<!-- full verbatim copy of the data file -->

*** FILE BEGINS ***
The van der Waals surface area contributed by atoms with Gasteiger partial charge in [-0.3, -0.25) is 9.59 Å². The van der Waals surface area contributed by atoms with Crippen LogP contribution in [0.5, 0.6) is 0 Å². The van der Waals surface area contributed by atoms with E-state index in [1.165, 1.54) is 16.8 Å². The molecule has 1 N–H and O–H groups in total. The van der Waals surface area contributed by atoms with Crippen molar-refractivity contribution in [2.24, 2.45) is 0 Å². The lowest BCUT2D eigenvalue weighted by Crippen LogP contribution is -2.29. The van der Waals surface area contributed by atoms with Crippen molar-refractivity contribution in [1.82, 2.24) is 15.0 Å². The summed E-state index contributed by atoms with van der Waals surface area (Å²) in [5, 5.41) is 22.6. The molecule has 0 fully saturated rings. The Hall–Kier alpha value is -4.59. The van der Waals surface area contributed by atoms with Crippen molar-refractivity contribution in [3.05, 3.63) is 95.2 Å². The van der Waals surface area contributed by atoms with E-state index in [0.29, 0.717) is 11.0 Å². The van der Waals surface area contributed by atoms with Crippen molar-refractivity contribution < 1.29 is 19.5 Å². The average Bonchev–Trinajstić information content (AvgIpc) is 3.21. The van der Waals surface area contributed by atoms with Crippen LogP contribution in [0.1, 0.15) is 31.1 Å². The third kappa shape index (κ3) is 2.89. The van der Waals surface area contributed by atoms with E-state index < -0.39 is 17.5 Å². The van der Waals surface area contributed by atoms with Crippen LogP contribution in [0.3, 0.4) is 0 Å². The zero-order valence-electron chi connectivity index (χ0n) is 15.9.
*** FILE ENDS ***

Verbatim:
The van der Waals surface area contributed by atoms with Gasteiger partial charge in [-0.3, -0.25) is 9.59 Å². The van der Waals surface area contributed by atoms with Crippen LogP contribution in [0.5, 0.6) is 0 Å². The van der Waals surface area contributed by atoms with E-state index in [1.165, 1.54) is 16.8 Å². The molecule has 1 N–H and O–H groups in total. The van der Waals surface area contributed by atoms with Crippen molar-refractivity contribution in [2.24, 2.45) is 0 Å². The lowest BCUT2D eigenvalue weighted by Crippen LogP contribution is -2.29. The van der Waals surface area contributed by atoms with Crippen molar-refractivity contribution in [1.82, 2.24) is 15.0 Å². The summed E-state index contributed by atoms with van der Waals surface area (Å²) in [5, 5.41) is 22.6. The molecule has 0 fully saturated rings. The Hall–Kier alpha value is -4.59. The van der Waals surface area contributed by atoms with Crippen molar-refractivity contribution in [3.05, 3.63) is 95.2 Å². The van der Waals surface area contributed by atoms with E-state index in [0.29, 0.717) is 11.0 Å². The van der Waals surface area contributed by atoms with Crippen molar-refractivity contribution < 1.29 is 19.5 Å². The average Bonchev–Trinajstić information content (AvgIpc) is 3.21. The van der Waals surface area contributed by atoms with Crippen LogP contribution in [0.1, 0.15) is 31.1 Å². The third kappa shape index (κ3) is 2.89. The van der Waals surface area contributed by atoms with E-state index < -0.39 is 17.5 Å². The van der Waals surface area contributed by atoms with Crippen LogP contribution in [0.3, 0.4) is 0 Å². The zero-order valence-electron chi connectivity index (χ0n) is 15.9.